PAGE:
“Everybody wrote us off. Everybody told us we couldn’t do it but it’s unbelievable.”
The Owls had lost the first leg 4-0 and been booed off the pitch by their fans after a chastening night in Cambridgeshire last Friday.
However, they stormed back at Hillsborough to win 5-1 on the night after extra time for an aggregate score of 5-5. That sent the tie to penalties – and they prevailed 5-3 from the spot.
Prior to Thursday, no team in the English Football League play-offs had ever overcome a first-leg deficit of more than two goals.
Bannan said that Wednesday had been buoyed by watching previous great comebacks in the days leading up to the game.
“We’ve watched comebacks all week from the big teams in the Champions League,” he told Sky Sports.
“It was all about believing. When we have the fans behind us, anything is possible.
“It’s the best game I’ve ever played in. I’m so happy because all these lads deserve it. I give everything for this club to get us promoted. Everybody wrote us off but we showed we’re made of strong stuff. We’re only halfway there.
“Those who were booing us last week, saying we’re not fit to wear the shirt, have a look at this.”
Goalkeeper Cameron Dawson, who had endured a miserable night in the first leg, echoed Bannan’s sentiments on the belief the players had gone into the second leg with.
“It was building blocks, really,” he said. “We came in the day after the first leg and that was tough. We had some honest conversations.
“Credit to the staff. Every day they’ve built on those building blocks and given us more belief as the week’s gone by.”
Wednesday published a statement earlier in the week to condemn a racist post directed at boss Darren Moore on social media in the aftermath of the defeat at Peterborough.
Bannan, who has been with the Owls since 2015, said the comeback was for the 49-year-old.
“What he [Darren Moore] has done is unbelievable, to turn around the mindset of the players,” he said. “I’m so proud of him how he’s handled this week after the racism he’s experienced.
“That one’s for him.”
Former Owls boss Brian Laws was commentating on the game for BBC Radio Sheffield and said the turnaround had left him “speechless”.
“I’ve never seen anything like this,” he said.
“What an incredible evening I have seen unfold. My thoughts immediately go to Darren Moore, who has gone through the mill with criticism after the first game.
“It was so nasty and vicious, but his professionalism, his calm and cool, has allowed his team to do something so remarkable.
“My heart goes out to him. I want to congratulate him.”
Former Sheffield Wednesday and Crystal Palace striker Clinton Morrison, who was there for Sky Sports, said it was “the greatest comeback I have ever seen”.
On the other side, former Peterborough striker Francis Green wondered whether Posh boss Darren Ferguson’s decision to tighten up defensively when the side trailed 2-0 at the break had ultimately been decisive in handing Wednesday more momentum.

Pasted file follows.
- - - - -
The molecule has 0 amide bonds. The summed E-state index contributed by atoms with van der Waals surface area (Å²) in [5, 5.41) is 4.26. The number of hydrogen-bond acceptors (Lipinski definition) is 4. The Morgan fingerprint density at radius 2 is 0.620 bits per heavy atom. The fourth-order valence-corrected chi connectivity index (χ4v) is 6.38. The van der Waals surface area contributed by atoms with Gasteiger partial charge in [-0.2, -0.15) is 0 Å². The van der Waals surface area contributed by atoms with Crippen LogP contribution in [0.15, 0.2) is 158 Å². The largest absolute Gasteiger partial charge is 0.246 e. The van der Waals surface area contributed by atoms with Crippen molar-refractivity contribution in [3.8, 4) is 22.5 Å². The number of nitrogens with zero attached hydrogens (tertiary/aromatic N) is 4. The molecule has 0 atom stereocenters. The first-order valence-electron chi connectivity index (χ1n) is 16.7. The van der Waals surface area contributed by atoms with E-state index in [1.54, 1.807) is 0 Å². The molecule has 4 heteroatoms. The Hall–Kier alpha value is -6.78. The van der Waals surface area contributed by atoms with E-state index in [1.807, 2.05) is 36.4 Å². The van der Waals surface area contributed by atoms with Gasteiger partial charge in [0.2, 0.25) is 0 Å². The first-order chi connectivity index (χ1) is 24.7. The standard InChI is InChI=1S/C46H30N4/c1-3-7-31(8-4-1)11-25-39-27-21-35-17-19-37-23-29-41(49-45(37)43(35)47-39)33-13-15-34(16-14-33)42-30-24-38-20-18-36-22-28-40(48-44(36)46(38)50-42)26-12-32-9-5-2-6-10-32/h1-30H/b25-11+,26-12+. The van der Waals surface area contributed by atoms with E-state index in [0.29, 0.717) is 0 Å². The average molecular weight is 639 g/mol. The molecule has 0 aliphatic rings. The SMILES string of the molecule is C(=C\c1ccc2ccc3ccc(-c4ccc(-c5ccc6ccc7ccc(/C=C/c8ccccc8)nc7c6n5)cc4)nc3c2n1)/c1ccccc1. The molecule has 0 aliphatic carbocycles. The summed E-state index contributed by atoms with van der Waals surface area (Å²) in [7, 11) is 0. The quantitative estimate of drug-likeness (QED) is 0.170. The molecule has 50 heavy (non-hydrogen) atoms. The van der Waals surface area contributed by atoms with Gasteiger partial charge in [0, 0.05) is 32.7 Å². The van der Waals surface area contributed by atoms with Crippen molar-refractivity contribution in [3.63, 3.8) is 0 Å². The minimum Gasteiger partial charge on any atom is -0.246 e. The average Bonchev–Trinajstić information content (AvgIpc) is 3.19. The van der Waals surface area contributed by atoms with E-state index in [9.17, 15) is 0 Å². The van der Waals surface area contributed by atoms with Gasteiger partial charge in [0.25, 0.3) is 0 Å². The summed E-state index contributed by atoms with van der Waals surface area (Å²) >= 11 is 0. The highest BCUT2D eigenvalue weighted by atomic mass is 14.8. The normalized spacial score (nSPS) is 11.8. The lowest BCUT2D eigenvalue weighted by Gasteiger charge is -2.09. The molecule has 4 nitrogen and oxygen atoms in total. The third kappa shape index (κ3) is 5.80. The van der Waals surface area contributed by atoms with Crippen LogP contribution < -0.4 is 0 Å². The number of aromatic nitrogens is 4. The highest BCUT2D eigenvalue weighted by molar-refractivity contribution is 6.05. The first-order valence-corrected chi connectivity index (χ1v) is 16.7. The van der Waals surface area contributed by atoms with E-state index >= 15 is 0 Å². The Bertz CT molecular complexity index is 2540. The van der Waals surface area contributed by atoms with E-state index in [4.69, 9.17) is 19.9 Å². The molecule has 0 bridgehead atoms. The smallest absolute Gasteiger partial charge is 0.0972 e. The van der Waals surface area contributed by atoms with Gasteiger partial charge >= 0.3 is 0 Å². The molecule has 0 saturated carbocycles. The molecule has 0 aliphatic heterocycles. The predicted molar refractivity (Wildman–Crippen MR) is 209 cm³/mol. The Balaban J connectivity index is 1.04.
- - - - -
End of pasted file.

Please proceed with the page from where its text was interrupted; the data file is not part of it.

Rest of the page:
“Peterborough made two substitutions at half-time, bringing on two centre-backs. I understood why Darren Ferguson did it, because Wednesday were bombarding the wide channels,” he told BBC Radio Cambridgeshire.
“As a player, I used to love psychologically when the other team made negative substitutions. It showed me the opposition were scared of my team.
“They were still in control of the tie at half-time, but they had no outlet. They had no way of attacking Wednesday.
“You bring criticism on you when you do that.”
Sheffield Wednesday boss Moore said his side’s effort “had not sunk in yet”.
The manager revealed he had shown the team all 49 of the goals they had scored across their home games in League One this season to inspire them.
“I’m really pleased for everyone connected to the club. We have shown what can be achieved when you stick together,” he told BBC Radio Sheffield.
“After the first leg, we got back to Hillsborough at half past one in the morning and I didn’t go to bed until seven and then came back here at 11 to go through the game.
“We worked on the mindset and had some really good detail in training, we worked on penalties every day.”
He added: “We were actually ahead on what we wanted when we went 2-0 up and the crowd was into it then.
“I’ve never seen anything like it. To score at the end and keep going was magic for me.”
The former West Brom and Doncaster boss said he would celebrate his side’s remarkable success with some sweets.
There is no questioning the extraordinary scale of Wednesday’s comeback. But was it the best play-off match ever?
BBC Sport conducted a poll three years ago to ask fans for their most memorable play-off moment from a selected shortlist of 10.
The top three were Derby’s 4-2 win at Leeds in 2019, Troy Deeney’s last-minute winner for Watford against Leicester in 2013 and Charlton’s victory over Sunderland on penalties in the 1998 Division One final after the match had finished 4-4.
Whether this one tops the lot is probably down to which team you support – but as Moore acknowledged “they’ll be showing this one for years to come”.